May 25, 2010

Mother-in-law for op

She was previously well until few months ago.

At that point, instant relief with Ranitidine made gastritis the most probable answer to her condition.

Yet, retrospectively, I wished I had referred her early to the Surgical Team in JB for an upper scope and Clo-tested her. Probably I should also screened her through a simple erect abdominal X-ray or referred for hepatobiliary scan to rule out cholelithiasis, although she wasn’t exactly the fat, fair, fertile female of forty (the risk factors for that disease as I remembered it from my medical school days)

The pain over the epigastric recurred but now referred to right hypochondrium and she had mild jaundice. She was admitted after a scan from the district hospital showed a probable stone with a possibility of external compression. The line of thoughts towards malignancy probably pushed them for a quick decision for a CT scan, which at my centre may take longer period of interval to materialize.

She was stable, afebrile and do not have raised total whites, although initial house officer’s information to me was inaccurate (inaccurately shocking) and did caused a bit of turbulence in my troubled minds over the withheld decision of commencing antibiotics.

The CT’s result was a consolation as from the board of blacks and whites, possibility of carcinoma could probably be thrown out of the window. She told me about her CT scan findings and going for op tomorrow, but unsure about the approach, but she had already signed the consent. Yep, typical Malaysian patients. But I wished to confirm for her.

I called several times to the hospy, only managed to speak to the junior doctors (HOs), and I really did not want to bother the Medical Officer until tonight because the junior doctors were surprisingly incompetent in conveying basic information about my mother-in-law even with the patient’s record in front of them. Sad, really.

Me: Hi, I’m Dr L, son-in-law of patient Madam T, may I know what is her current condition?

HO A: OK. Wait

(Went for the records)

HO A: Hi, I’m Dr. A. Your mother-in-law is well, tolerating orally, afebrile, haemodynamically stable.

Me: May I know the plan for her?

HO A: continue observation. Keep nil by mouth 12 midnight. That’s all.

Me: Any reason to keep her nil by mouth?

HO A: Wait ha.

(Turned and softly can be heard HO A consulting some people, presumedly more senior HO or Nurses)

HO A: Oh, she is for open cholecystectomy tomorrow.

Me: What is her CT scan findings?

HO A: Wait ha.

(Turned and softly can be heard HO A consulting some people, presumedly more senior HO or Nurses)

HO A: Err.. Cholelithiasis and left ovarian cyst.

Me: Is there a reason why she planned for open instead of lap chole?

HO A: (silent)

Me: (thinking. okay, my fault. This should be asked to someone with more experience) Never mind, may I know who is the MO on call?

HO A: Yes, he is Dr. X. You can speeddialled him at 6xxx.

Before I called up Dr. X, I googled up Open vs Lap Chole and landed in the Cochrane Review with the conclusion of superiority of Lap Chole against Open approach. To double confirm, I consulted my colleague from Surgery, Dr N. He told me even with difficulties, even with chronic cholecystitis is resectable laparoscopically, and possible indication is gallbladder empyema and probably suspected stones in the common bile duct (choledocolithiasis).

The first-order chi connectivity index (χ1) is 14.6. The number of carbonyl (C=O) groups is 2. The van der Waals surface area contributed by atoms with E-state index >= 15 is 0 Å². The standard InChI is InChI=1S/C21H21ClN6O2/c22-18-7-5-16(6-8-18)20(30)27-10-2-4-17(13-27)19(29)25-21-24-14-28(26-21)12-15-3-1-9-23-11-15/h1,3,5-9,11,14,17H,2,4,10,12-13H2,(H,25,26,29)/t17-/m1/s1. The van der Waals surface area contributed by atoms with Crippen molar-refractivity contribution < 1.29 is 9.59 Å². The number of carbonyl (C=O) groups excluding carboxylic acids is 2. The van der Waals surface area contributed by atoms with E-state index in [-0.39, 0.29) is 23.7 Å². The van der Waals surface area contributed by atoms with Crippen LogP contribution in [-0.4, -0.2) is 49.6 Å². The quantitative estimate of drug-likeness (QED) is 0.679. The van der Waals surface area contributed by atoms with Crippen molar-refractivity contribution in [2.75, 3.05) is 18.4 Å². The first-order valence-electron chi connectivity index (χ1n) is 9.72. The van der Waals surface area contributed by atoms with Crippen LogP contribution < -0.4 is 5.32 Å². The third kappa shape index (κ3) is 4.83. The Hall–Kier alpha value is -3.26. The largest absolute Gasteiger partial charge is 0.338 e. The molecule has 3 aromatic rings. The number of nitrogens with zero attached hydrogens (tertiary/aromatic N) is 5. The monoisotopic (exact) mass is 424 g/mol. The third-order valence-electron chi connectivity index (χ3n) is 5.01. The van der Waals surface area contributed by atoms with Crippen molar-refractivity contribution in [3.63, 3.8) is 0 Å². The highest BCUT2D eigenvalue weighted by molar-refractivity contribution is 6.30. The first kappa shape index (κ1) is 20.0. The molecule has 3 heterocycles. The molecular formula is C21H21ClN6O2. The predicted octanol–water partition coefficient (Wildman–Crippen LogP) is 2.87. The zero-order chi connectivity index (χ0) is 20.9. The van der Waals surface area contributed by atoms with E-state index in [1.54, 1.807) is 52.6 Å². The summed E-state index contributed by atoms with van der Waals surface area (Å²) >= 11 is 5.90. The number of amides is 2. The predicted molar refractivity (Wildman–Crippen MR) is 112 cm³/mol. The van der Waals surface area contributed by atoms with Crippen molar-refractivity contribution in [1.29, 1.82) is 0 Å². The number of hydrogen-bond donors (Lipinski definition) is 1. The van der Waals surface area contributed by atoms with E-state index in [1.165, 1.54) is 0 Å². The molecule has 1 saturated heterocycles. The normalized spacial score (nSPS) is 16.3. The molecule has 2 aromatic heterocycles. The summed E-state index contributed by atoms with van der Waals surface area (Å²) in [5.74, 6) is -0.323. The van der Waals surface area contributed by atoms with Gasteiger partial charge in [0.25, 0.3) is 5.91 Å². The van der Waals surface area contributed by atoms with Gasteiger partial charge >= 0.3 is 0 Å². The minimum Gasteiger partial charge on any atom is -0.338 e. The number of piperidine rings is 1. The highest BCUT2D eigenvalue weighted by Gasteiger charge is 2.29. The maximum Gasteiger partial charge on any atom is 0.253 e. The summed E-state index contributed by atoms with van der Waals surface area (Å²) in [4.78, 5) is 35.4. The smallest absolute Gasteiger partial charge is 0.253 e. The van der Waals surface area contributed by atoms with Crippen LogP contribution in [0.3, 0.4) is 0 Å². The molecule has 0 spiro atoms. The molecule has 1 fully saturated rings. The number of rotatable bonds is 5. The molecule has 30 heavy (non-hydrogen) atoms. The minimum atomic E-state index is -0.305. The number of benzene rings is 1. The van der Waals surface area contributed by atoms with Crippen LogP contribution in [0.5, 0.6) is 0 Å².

I called up Dr. H through their hospy’s operator.

Dr. H: Hi, Ya!

Me: Hi, I’m Dr L, son-in-law of patient Madam T, a patient in Ward E2

Dr. H: I’m not in-charge of that ward. I don’t know about her.

Me: Actually, she was planned for open cholecystectomy tomorrow. I would like to enquire why the more common laparoscopic approach was being differed.

Dr. H: That is my surgeon’s decision. I don’t know anything about it, and I can’t decide for her.

Dr. H: Why you insist on laparoscopic? You from where?

Me: I’m from Hosp xx.

Dr. H: I mean you’re from WHAT specialty?

Me: I’m from O&G.

Dr. H: Let me tell you OPEN CHOLECYSTECTOMY is very common. Even if we do Lap Chole, we can always convert to OPEN, you know. Why do you insist of wanting it?

Me: Err… Less hospital stay. Better recovery post op. I checked the Cochrane Review.

Dr. H: Err… What’s your mother-in-law’s name?

Me: Mdm Txx.

Dr. H: Wait. I go take her records.

Me: OK.

(flip flip flip)

Dr. H: She actually have Choledocolithiasis. We plan to do cholangiogram for possible stone in the bile duct stones.

Me: Thank you, just to clarify, I’m not insisting on laparoscopic approach, I just wish to know the indication for open.

Dr. H: OK (Shut off the phone).

Punch Face

This is the most patronizing conversation ever with a colleague in medical field. I was thinking that probably I should just tell Dr. H, I am just a first posting house officer and hear how much more demeaning can he be.

Probably the junior doctor should be given some brownie points for being polite enough to introduce before the conversation.

I hope my mother-in-law will have a smooth uncomplicated uneventful operation tomorrow and a speedy recovery from then onwards.


seahorse27 said...

Prayerfully your MIL will be in good health with the best surgeon's hands doing the surgery.

God bless~!

chenghiang said...

Very different medical culture. Did the Surgical team even get a informed consent for the procedure from your MIL? These would be very valid questions from pt about surgery on their body.